Just a few months out from our local body elections, this has not been a good week in the quest for smart leadership to avoid ad hoc decisions as Auckland's city centre transforms.
First, plans were announced to sell off inner city carparking buildings when they are a critical piece of the transformation to a pedestrian-friendly and innovative city centre. As on-street parking is given over to people, these conveniently located buildings provide affordable short-stay parking for people who need to come to the city by car. They can also be used to radically change how we do things – think courier and freight hubs, bike parking, recycling hubs, electric charging centres and more.
Second, it was a sad moment to hear that we will have ugly mooring dolphins hanging off the end of Queen's Wharf for the next 15 years. Sure, it's better than the 35 years Panuku initially asked for but it's disappointing that it's come to this when Captain Cook Wharf is earmarked to be the home for large cruise ships. Getting those cars off faster so Queen's Wharf can become the People's Wharf, as intended, would have made it more palatable news.
And third, it was disappointing to read the chief executive of Ports of Auckland bemoaning that he wasn't told about the impact of the works on Quay St.
It's true this is a shemozzle and Heart of the City, too, continues to raise concerns about the impact on traffic through the transition to a beautiful waterfront boulevard. But, in our long-standing call for a co-ordinated approach across the council group, the CEO's comment is the last thing we needed to hear. Issues between council organisations should be sorted out early and directly so we can have confidence that these changes are being managed as well as possible. This lesson should also have been learned by now with the City Rail Link in Albert St.
Fortunately, it was not all bad news for our city this week. In rural New Zealand over Easter, I spoke to a man who could see all the benefits of what is happening in Auckland's city centre. As an entrepreneur he is excited watching what he called the only true international city in New Zealand take shape. We share his optimism. We can see the transformation literally taking place under our feet. We support public transport and the growth in usage is fantastic. I can recall a time not that long ago when I wouldn't accept a job that didn't offer a car park. Now it wouldn't even occur to me to ask for one. My proximity to work hasn't changed, only my attitude to using public transport.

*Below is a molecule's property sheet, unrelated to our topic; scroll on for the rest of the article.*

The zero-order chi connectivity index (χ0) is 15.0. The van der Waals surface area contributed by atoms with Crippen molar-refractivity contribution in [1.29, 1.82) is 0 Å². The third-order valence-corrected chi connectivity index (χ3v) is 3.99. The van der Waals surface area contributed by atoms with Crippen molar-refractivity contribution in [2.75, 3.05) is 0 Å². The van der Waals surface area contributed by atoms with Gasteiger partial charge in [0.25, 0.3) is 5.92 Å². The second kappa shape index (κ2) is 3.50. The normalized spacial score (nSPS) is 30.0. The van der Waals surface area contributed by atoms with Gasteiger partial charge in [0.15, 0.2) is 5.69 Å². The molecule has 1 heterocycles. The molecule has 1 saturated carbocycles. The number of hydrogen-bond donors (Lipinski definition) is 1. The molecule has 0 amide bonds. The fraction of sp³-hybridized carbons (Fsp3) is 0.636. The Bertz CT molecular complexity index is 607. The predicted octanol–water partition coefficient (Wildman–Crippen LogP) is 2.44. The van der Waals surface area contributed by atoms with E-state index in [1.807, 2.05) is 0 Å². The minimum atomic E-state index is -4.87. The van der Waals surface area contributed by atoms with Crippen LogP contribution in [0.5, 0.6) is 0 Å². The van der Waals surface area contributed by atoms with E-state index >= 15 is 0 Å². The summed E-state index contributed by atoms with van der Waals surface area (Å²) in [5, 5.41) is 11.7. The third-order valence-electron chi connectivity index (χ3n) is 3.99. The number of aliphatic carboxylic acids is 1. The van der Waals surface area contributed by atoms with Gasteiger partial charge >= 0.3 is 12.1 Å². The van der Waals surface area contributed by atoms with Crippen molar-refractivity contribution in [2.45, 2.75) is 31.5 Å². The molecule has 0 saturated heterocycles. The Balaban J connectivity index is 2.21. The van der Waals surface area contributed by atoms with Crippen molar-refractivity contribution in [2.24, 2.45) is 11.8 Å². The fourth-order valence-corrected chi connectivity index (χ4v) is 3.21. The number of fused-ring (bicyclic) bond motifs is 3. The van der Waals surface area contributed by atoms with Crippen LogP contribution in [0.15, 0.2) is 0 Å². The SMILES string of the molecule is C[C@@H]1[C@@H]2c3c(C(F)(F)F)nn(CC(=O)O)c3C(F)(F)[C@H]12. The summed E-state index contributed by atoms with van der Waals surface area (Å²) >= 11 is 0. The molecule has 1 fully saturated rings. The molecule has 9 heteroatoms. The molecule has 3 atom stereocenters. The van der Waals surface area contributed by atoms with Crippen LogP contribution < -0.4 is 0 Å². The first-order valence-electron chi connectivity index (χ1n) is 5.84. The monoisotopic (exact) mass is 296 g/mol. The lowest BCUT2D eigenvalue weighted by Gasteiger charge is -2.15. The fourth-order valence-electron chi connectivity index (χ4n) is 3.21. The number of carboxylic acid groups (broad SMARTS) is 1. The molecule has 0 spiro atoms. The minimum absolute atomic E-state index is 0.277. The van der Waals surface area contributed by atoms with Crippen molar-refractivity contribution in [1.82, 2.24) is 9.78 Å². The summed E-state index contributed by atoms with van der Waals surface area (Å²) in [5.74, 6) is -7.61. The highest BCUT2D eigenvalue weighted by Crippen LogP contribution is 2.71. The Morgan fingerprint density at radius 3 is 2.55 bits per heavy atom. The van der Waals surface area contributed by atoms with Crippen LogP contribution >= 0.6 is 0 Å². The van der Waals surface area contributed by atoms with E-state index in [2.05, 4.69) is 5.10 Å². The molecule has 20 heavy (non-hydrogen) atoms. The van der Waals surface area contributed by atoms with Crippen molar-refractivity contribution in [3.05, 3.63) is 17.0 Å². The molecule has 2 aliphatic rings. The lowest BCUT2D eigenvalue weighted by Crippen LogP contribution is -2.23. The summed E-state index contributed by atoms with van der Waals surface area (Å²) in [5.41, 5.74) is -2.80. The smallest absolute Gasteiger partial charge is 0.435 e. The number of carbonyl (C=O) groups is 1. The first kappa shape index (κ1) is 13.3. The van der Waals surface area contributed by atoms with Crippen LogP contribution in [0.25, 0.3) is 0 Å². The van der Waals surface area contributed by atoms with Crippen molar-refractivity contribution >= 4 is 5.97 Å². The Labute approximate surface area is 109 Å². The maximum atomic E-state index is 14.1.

Not everyone has access to public transport. This will take time and it may never happen completely. But options like ride share will become more readily available to provide access in new ways. In the meantime, we need to ensure access to the city's heart is maintained so everyone can come in to enjoy the events, the dining, the shopping, the entertainment and, not least our beautiful waterfront. And to ensure property owners can get their buildings serviced and businesses can get their deliveries as space for service vehicles becomes scarcer.
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We also appreciate that change is not easy – there is a lot to do and growth is happening on all fronts. Things are never going to be perfect but they can and must be better.
The chief executive of Auckland Council commented honestly in a rare interview that co-ordination is not perfectly seamless across the council group and they will keep working on it. Awareness is the first sign of action, so I urge them to hurry along and knock down those silos. An inspiring, cohesive city centre masterplan that includes the land occupied by Ports of Auckland will be an excellent start. And please, Auckland Council, leave those carparks alone when the decision is made this week.
• Viv Beck is chief executive of Heart of the City